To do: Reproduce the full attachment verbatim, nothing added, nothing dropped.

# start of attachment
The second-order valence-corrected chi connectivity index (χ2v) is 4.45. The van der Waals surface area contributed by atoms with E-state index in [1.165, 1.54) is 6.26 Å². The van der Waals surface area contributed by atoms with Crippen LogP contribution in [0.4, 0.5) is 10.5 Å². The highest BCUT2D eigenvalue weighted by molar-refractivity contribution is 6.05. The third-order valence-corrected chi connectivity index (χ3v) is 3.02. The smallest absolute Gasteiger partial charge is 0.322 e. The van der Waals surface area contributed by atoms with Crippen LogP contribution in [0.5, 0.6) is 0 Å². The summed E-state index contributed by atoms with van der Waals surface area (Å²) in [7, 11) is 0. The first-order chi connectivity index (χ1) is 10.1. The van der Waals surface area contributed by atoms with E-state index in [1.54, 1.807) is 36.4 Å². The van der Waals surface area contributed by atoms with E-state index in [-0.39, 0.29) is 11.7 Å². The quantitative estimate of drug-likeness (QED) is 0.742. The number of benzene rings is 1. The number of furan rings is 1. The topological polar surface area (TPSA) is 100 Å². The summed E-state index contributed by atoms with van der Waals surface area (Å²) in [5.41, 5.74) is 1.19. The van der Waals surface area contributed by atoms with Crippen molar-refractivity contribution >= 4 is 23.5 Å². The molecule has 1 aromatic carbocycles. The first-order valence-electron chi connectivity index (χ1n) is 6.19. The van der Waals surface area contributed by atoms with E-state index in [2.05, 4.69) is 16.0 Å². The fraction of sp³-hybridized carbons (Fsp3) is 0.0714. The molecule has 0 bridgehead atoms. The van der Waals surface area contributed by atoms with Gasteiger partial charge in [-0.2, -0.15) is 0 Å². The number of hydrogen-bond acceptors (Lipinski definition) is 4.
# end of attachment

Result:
The second-order valence-corrected chi connectivity index (χ2v) is 4.45. The van der Waals surface area contributed by atoms with E-state index in [1.165, 1.54) is 6.26 Å². The van der Waals surface area contributed by atoms with Crippen LogP contribution in [0.4, 0.5) is 10.5 Å². The highest BCUT2D eigenvalue weighted by molar-refractivity contribution is 6.05. The third-order valence-corrected chi connectivity index (χ3v) is 3.02. The smallest absolute Gasteiger partial charge is 0.322 e. The van der Waals surface area contributed by atoms with Crippen LogP contribution in [0.5, 0.6) is 0 Å². The summed E-state index contributed by atoms with van der Waals surface area (Å²) in [7, 11) is 0. The first-order chi connectivity index (χ1) is 10.1. The van der Waals surface area contributed by atoms with E-state index in [1.54, 1.807) is 36.4 Å². The van der Waals surface area contributed by atoms with E-state index in [-0.39, 0.29) is 11.7 Å². The quantitative estimate of drug-likeness (QED) is 0.742. The number of benzene rings is 1. The number of furan rings is 1. The topological polar surface area (TPSA) is 100 Å². The summed E-state index contributed by atoms with van der Waals surface area (Å²) in [5.41, 5.74) is 1.19. The van der Waals surface area contributed by atoms with Crippen molar-refractivity contribution >= 4 is 23.5 Å². The molecule has 1 aromatic carbocycles. The first-order valence-electron chi connectivity index (χ1n) is 6.19. The van der Waals surface area contributed by atoms with E-state index in [2.05, 4.69) is 16.0 Å². The fraction of sp³-hybridized carbons (Fsp3) is 0.0714. The molecule has 0 bridgehead atoms. The van der Waals surface area contributed by atoms with Gasteiger partial charge in [-0.2, -0.15) is 0 Å². The number of hydrogen-bond acceptors (Lipinski definition) is 4.